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New sub-hunter surveillance planes will replace Aurora fleet at 19 Wing Comox

The aging Aurora surveillance planes at 19 Wing in Comox are being replaced by new Boeing-made aircraft, the government announced today.

The federal government has struck a 6 billion dollar deal with Boeing to purchase 16 P-8A Poseidon multi-mission aircraft. The same type of aircraft are in service with the US Navy and other Canadian allies. They are earmarked to replace the 40-year-old Auroras in service in BC and Nova Scotia as maritime patrol aircraft.

In a statement, the federal government says the planes are needed “to defend Canadian interests in our maritime approaches, the Arctic, and internationally, the RCAF needs to be able to identify, detect, track and potentially engage advanced surface and sub-surface threats using an array of highly sophisticated sensors and weapons. The RCAF must have self-protection systems that afford our aviators a measure of survivability against known threats. The P-8A meets these requirements. It will protect Canadians, enhance our Arctic security and national sovereignty, and enable Canada to meet its NATO, NORAD and other obligations well into the future.”

In total 16 planes will be delivered, the first arriving in 2026. All are expected to be in service within 10 years.

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They will take over the Aurora’s role in protecting the longest coastline in the world by detecting security threats, illegal fishing, drug trafficking, and polluters along Canadian coastlines.

“In today’s complex global environment, Canada requires a military that is capable of protecting our country well into the future,” said federal Defence Minister Bill Blair in a press release. “We are committed to ensuring that our current and future aviators have the most advanced equipment possible to do just that. Canada requires a multi-mission fleet to contribute to the safety and security of Canadians and protect the sovereignty of a country with the longest coastline in the world. The Boeing P-8A Poseidon is the right aircraft to fulfil this role.”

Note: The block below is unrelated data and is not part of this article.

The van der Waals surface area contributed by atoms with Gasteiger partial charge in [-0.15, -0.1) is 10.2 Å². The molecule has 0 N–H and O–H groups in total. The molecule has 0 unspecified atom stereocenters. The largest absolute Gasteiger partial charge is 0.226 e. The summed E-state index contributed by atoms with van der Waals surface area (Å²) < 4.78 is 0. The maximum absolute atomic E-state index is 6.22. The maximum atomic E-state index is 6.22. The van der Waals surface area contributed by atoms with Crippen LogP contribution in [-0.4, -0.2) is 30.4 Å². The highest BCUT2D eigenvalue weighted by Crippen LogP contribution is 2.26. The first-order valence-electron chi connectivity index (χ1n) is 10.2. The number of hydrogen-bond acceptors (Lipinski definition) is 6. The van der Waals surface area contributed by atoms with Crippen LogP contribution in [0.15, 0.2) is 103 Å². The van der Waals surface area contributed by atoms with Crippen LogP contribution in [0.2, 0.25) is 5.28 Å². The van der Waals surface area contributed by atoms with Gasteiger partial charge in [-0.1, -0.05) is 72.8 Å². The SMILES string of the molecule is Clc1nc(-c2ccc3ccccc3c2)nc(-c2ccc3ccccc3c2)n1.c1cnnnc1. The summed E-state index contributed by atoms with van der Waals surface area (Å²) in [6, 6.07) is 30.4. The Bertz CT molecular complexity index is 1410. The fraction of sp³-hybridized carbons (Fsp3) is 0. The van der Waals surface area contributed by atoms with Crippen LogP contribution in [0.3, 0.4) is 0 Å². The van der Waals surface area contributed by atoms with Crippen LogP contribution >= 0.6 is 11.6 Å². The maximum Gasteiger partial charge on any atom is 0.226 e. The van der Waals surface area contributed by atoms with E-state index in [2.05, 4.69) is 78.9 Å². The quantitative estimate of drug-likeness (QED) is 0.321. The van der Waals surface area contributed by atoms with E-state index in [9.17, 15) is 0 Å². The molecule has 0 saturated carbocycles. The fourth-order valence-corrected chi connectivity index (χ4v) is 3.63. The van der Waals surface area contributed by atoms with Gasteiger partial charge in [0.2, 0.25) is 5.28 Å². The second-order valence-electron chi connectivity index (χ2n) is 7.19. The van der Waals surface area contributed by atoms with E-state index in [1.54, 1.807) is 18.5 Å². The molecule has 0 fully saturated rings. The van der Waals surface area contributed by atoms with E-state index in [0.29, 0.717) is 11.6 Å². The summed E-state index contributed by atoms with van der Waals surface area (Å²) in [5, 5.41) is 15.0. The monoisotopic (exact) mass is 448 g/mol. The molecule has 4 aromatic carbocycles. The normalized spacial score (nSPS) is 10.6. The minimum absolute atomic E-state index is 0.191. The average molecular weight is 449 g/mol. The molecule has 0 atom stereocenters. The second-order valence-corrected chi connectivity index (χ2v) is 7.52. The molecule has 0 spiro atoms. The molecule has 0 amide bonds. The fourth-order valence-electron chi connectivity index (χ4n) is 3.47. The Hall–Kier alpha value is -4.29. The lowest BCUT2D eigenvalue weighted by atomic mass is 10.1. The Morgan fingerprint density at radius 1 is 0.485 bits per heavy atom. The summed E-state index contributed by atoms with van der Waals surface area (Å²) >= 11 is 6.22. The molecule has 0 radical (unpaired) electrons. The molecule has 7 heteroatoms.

The aircraft aren’t just for surveillance. The government says they can perform maritime and overland surveillance with integrated Command, Control, Communications, Computers, Intelligence, Surveillance and Reconnaissance (C4ISR), anti-submarine and anti-surface capabilities.

“These aircraft are not just airplanes, but complex weapon systems capable of transporting and launching multiple sonobuoys, torpedoes, and anti-ship weapons to protect Canada’s water on all three coasts,” says the government.

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In a statement Boeing says the purchase “will benefit hundreds of Canadian companies, and bring decades of prosperity to Canada through platform sustainment delivered by our Canadian industry partners.”

Boeing says the purchase brings benefits of nearly 3,000 jobs and $358 million annually in economic output to Canada, according to a 2023 independent study by Ottawa-based Doyletech Corporation.

“This is a very important day for the Royal Canadian Air Force and for Boeing,” said Charles “Duff” Sullivan, managing director, Boeing Canada. “The P-8 offers unmatched capabilities and is the most affordable solution for acquisition and life-cycle sustainment costs. There’s no doubt the P-8 will protect Canada’s oceans and its borders for future generations.”

Boeing says the P-8 has proven capabilities for anti-submarine warfare, anti-surface warfare, intelligence, surveillance, reconnaissance, and humanitarian assistance/disaster relief response.

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